History of Battery
In the modern era, we get electrical energy from mechanical energy, solar energy, and chemical energy etc. by conversion. A battery is a device that converts chemical energy into electrical energy. Alessandro Volta developed the first battery in the year of 1800. In the year 1836, John Frederic Daniell, a British chemist developed the Daniell cell as an improved version of the voltaic cell. From that time till today, the battery has been a favourite source of electricity in our many daily life applications. In our daily life, we use two types of batteries. One is non-rechargeable, and we can use it before it gets discharged. A different kind of cell is rechargeable which means we can use it multiple times by recharging it externally. We call the former one as the primary battery and the later as the secondary battery.
We can find batteries in different sizes. A battery cell may be as small as a shirt button or may be so big that it requires a whole room to install a battery bank. With these variations of sizes, we use the battery from small wristwatches to a big ship. We often see this symbol in many diagrams of electrical and electronics network. The big line represents positive terminal, and the small line represents negative terminal of the battery.
We get often confused about the terms battery cell and battery. We refer a battery as a single electrochemical cell. But literally, the battery does not mean that. The battery is some electrochemical cells connected to meet specified voltage and current level. Although, there may be a single cell battery.
History of BatteryIn the year of 1936 during the middle of summer, an ancient tomb was discovered during construction of a new railway line near Bagdad city in Iraq. The relics found in that tomb were about 2000 years old. Among these relics, there were some clay jars or vessels sealed at the top with the pitch. An iron rod, surrounded by a cylindrical tube made of a wrapped copper sheet was projected out from this sealed top. When discoverers filled these pots with an acidic liquid, they found a potential difference of around 2 volts between the iron and copper. These clay jars were suspected to be 2000-year-old battery cells. In 1786, Luigi Galvani, an Italian anatomist and physiologist got surprised to see that when he touched a dead frog’s leg with two different metals, the muscles of the legs contracted. He could not understand the actual reason otherwise he would have been known as the first inventor of the battery cell. He thought that the reaction might be due to a property of the tissues. After that, Alessandro Volta realised the same phenomenon on cardboard soaked in salt water instead of frog's leg. He sandwiched a copper disc and a zinc disc with a piece of cardboard soaked in salt water in between them and found a potential difference between the copper and zinc. After that in 1800, he developed the first Voltaic Pile (battery) constructed of alternating copper and zinc discs with pieces of cardboard soaked in brine between them. This system could produce a measurable current. We consider Alessandro Volta's voltaic pile as the first "wet battery cell". Thus, the history of battery began. The main problem with the Voltaic pile was that it could not deliver current for a long time. A British inventor John F. Daniell solved this problem in 1836. He invented a more developed version of the battery cell which is known as the Daniell cell. John F. Daniell immersed one zinc rod in zinc sulfate in one container, and one copper rod in copper (II) sulfate in another container. A U shaped salt bridge bridges the solutions of these two containers. A Daniell cell could produce 1.1 volts, and this type of battery lasted much longer than the Voltaic pile. In 1839, Sir William Robert Grove, a discoverer and man of science, designed the fuel cell. He mixed hydrogen and oxygen within an electrolyte solution and created electricity and water. The fuel cell did not deliver enough power, but it is helpful. Bunsen (1842) and Grove (1839) created enhancements to battery that used liquid electrodes to supply electricity. In the year of 1859, Gaston Plante; first developed the lead-acid battery cell. The lead-acid battery was the first form of rechargeable secondary battery. The lead-acid battery is still in use for many industrial purposes. It is still the most popular to be used as a car battery. In 1866, a French engineer, Georges Leclanche, developed a new kind of battery. It was a carbon-zinc wet cell battery known as the Leclanche cell. Crushed manganese dioxide mixed with a few carbons forms the positive electrode and a zinc rod forms as the negative electrode. He used ammonium chloride solution as a liquid electrolyte. After some years, Georges Leclanche himself improved his design by replacing liquid ammonium chloride solution with ammonium chloride. Hence, he invented the first dry cell. In 1901, Thomas Alva Edison discovered the alkaline accumulator. Thomas Edison's primary battery had iron as the anode material (-) and nickel oxide as the cathode material (+). The above content is just one portion of the endless history of the battery.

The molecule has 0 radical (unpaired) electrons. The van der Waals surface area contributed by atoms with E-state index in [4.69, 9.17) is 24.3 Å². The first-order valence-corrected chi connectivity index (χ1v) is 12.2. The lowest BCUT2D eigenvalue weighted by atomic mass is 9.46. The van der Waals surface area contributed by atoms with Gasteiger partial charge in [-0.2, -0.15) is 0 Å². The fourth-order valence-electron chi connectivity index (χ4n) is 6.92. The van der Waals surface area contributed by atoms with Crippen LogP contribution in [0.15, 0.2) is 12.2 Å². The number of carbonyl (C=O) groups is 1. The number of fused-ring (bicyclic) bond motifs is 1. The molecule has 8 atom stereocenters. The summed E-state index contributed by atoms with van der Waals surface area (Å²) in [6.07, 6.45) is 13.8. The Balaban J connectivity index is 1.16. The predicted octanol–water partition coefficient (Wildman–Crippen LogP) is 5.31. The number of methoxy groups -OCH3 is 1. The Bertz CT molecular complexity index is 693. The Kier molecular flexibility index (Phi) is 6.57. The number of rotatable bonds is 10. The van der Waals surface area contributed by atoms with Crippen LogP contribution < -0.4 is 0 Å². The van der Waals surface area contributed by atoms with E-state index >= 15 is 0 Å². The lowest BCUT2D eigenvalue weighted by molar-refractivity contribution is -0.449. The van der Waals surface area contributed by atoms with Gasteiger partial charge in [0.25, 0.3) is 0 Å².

Step by Step Development in History of Batteries
|Luigi Galvani||Italy||1786||Animal Electricity|
|Alessandro Volta||Italy||1800||Voltaic Pile|
|John F. Daniell||Britain||1836||Daniell Cell|
|Sir William Robert Grove||Britain||1839||Fuel Cell|
|Robert Bunsen||German||1842||used liquid electrodes to supply electricity|
|Gaston Plante||France||1859||Lead Acid Battery|
|Georges Leclanche||France||1866||Leclanche Cell|
|Thomas Alva Edison||United States||1901||Alkaline Accumulator|